I saw a veteran yesterday whose eyes
were focused on the past. I wonder if he had fought on
land, in the air, or on the sea. I spoke to him, yet he
could not speak to me. Did he serve on the USS Arizona at
Pearl Harbor long ago? Or was he a marine who fought for
Iwo? Did he fly high in the sky in a B-17 or B-24 over
Germany's war-scared floor? Perhaps he wasn't there at
all. Maybe he came ashore on D-Day at Omaha Beach, and saw
his best friend killed, whom he could not reach!
Could it be at the Battle of the Bulge
he rode a tank to face the German foe? Since he cannot
speak, we may never know.
He may have been a Merchant Marine who
ferried war supplies to our troops on British shores.
If he were such, he saw much carnage
from the Wolfe-Pac U-Boats, which left few ships afloat.
He may have seen his ship-mates
floating on the foam, now a citizen of the Deep, never
ever to return home.
He could have been a Para-Trooper of
the 82nd or one-hundred first, who jumped into France from
a C-47 Gooney Bird just prior to D-Day's morn. If so, he
saw thousands of his kind fill the skies, and, no doubt,
heard their dying cries as they lay dying or wounded upon
the soil of France. (I wonder if France has forgotten
those cries of Para-Troopers, as they died!) It could be,
that on that day, fear took his voice away!
Could he have been a gunner on an
island, whose name he has forgot? (Now the name flashes
before me, but left again ere I could write it down...back
it now comes; Guadalcanal; that place we came ashore early
in the Pacific War.) Maybe he sailed down "The
Slot" in a Destroyer seeking out enemy ships in the
dark. Now Iron Bottom Sound could rob one of his voice, as
well as his life!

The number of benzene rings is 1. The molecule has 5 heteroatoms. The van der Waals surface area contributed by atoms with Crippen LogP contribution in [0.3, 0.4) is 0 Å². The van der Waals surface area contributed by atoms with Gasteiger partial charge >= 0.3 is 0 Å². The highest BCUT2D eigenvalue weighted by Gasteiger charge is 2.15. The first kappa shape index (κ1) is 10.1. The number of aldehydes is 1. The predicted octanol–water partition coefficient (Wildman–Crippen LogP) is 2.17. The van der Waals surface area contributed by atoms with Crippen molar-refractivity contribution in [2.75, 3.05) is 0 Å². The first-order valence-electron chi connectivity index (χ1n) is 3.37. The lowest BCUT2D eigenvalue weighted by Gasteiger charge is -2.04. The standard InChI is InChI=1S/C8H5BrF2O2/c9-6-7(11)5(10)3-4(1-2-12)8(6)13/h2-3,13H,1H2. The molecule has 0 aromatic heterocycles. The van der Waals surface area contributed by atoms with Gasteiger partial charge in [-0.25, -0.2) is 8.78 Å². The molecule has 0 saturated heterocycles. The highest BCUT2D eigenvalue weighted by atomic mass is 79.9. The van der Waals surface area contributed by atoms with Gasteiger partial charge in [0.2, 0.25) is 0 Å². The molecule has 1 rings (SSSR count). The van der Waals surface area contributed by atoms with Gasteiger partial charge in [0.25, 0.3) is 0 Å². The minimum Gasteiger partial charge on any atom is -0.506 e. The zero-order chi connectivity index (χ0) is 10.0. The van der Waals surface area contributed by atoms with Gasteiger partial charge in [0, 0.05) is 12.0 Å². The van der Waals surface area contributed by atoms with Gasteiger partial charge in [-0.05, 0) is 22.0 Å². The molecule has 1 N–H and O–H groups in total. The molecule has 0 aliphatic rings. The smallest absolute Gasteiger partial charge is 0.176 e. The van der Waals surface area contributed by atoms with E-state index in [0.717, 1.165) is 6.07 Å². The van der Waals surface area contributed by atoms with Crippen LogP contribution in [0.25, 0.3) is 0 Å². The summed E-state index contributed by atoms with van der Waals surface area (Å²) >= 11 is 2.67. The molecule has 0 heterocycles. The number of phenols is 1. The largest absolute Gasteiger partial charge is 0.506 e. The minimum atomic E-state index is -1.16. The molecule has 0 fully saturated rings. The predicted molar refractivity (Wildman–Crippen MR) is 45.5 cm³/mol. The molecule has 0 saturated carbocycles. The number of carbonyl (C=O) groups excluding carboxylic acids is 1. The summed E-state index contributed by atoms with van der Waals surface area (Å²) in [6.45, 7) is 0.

But he may have served as a gunner on a
famed PT Boat in the Pacific, though one cannot be
Could have been on Corrigador and
became a Prisoner of War. Now that could take away your
voice, leaving another choice, for I know some POW's who
were there and have heard them speak, and have seen their
stare---that same stare I saw in the eyes of an old
Veteran as he sat in his chair with wheels! Oh, America,
do you care about old veterans who sit in that strange
The distant look of those eyes I saw,
broke my heart and made me wish that some comfort I could
I wonder if this old Vet was a tail
gunner on a B-29, flying out of Saipan, or Tinian, for his
frame was small. Perhaps he saw a companion B-29 fall from
the sky, taking with it eleven men to die in the
yawning mouth of The Pacific, with no Super Dumbo to call
a sub in time. Gone are they, with the Mighty B-29, never
to land at Iwo Jima or Tinian. Perhaps he died inside that
day though his heart goes on pumping blood, and has
continued for all these years!
Or perhaps exploding flak over Kobe or
Tokyo took away his voice, though he's still a man.
How many Purple Hearts lie dusty in
some bedroom drawer, earned by him on some flying mission
from Saipan or close-by Tinian, of that War so long ago? I
I rather think that he could fire a .50
caliber in quick succession, at nine O'clock or at four.
Did he down a Zero, a Betty, or a Zeke.
This starry-eyed man could have been a gunner freak!
His machine gun, against The Rising
Sun, may have saved his crew and a Mighty B-29, which
survived to fly and fight again, from its place high up in
Could I have seen him as a younger man
on some strange-sounding Island land in the Blue Pacific?
I'll never know who he is or what he did in WWII, so long
ago, for he cannot talk, nor can he walk, for he looked
"at home" in that chair on wheels. I wonder just
how he feels and "if he feels" as he sits in
that chair on wheels?
He sleeps tonight in the desert City of
Albuquerque---or maybe he's awake like myself long before
the rising of the sun, thinking back to the war we won.
The nights are long and often lonely for old Vets of WWII,
at least for me; how about you?
But the War has been won---and at what
cost, for some Vets cannot talk and some cannot walk, and
some have not come home, and never shall, for they are
lost. America, count the cost!
(This was written after seeing the
old Vet at the VA in Albuquerque 10/1/02)
© C. Douglas Caffey
All Rights Reserved